However, expanding overseas isn’t just about bricks and mortar. Just as the UK consumer is now a multichannel shopper, so are those in other international markets. Joe McManus, vice president of sales at Quantum Retail, which counts New Look, Marks & Spencer and Sainsbury’s among its customers, said: “Today’s retailers are having to find new ways to address challenges when expanding internationally. These include understanding and balancing the needs of new customers with the retailer’s ability to place inventory where it will deliver the highest value across their organisation. Successful retailers are achieving this with advanced allocation and replenishment and expanded omnichannel exposure.”

For M&S – which operates 10 international websites mainly in Europe under a .eu address that then localises to the given country – assessing the multichannel potential of a market is of utmost importance. “When we evaluate every country we look at the potential of the stores and of the website, and we rank all of the markets around the world depending on the potential in the different channels. That is how we have created our priority list and have decided where we will start investing first.”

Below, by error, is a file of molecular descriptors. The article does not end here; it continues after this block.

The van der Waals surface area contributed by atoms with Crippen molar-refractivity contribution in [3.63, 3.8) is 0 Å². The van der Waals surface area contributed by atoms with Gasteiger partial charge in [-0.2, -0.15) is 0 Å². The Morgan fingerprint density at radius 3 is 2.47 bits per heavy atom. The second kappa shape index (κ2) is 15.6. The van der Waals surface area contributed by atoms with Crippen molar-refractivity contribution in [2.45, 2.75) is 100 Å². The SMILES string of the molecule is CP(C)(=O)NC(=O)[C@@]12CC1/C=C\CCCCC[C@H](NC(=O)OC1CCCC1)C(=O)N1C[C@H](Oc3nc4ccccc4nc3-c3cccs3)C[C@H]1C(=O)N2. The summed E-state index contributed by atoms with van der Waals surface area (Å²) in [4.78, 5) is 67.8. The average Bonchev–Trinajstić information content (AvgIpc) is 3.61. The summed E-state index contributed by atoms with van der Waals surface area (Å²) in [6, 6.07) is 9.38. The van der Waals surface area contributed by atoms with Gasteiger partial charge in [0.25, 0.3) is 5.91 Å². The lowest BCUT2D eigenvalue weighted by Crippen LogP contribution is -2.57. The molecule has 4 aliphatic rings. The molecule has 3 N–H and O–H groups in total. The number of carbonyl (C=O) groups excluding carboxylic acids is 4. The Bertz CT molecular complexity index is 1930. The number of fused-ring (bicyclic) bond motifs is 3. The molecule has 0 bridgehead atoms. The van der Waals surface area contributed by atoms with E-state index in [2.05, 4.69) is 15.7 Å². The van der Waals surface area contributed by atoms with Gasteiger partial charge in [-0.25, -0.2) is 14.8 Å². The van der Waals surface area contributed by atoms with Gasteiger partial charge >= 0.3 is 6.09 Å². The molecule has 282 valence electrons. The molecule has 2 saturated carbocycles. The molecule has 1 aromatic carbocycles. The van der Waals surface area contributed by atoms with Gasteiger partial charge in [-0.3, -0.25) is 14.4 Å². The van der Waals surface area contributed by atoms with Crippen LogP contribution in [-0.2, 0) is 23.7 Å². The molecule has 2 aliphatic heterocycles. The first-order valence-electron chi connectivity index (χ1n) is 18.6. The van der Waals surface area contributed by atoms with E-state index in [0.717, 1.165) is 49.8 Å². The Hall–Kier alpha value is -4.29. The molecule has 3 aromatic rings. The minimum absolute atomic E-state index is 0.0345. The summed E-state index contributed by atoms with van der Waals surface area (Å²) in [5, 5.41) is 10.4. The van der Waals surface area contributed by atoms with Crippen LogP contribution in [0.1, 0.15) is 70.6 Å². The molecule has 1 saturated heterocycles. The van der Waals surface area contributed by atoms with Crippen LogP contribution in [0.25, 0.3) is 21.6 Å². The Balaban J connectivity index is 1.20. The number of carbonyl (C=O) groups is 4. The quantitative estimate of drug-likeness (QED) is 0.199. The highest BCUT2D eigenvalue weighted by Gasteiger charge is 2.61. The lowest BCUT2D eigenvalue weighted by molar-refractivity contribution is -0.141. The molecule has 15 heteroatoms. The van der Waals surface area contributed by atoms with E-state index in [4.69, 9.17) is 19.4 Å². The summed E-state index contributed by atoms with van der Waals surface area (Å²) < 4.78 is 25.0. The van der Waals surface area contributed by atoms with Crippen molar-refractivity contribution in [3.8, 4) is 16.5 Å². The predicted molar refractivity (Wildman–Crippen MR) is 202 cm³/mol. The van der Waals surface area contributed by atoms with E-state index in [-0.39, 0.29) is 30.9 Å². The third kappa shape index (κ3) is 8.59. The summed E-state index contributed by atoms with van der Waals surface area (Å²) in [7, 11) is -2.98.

With its vast and increasingly wealthy population, China is a top priority for many fashion retailers. M&S has 14 stores there and this year launched online on Tmall, essentially an online shopping centre and China’s largest etail platform with 500 million users. “It was important for us to start learning how to trade on a website in China and that is why we wanted to go onto Tmall,” said Heere. “We have learned you have to be on Tmall – that is the place to trade. We have taken the lessons from this launch, seen our traffic grow and believe that will be the way to develop online there.”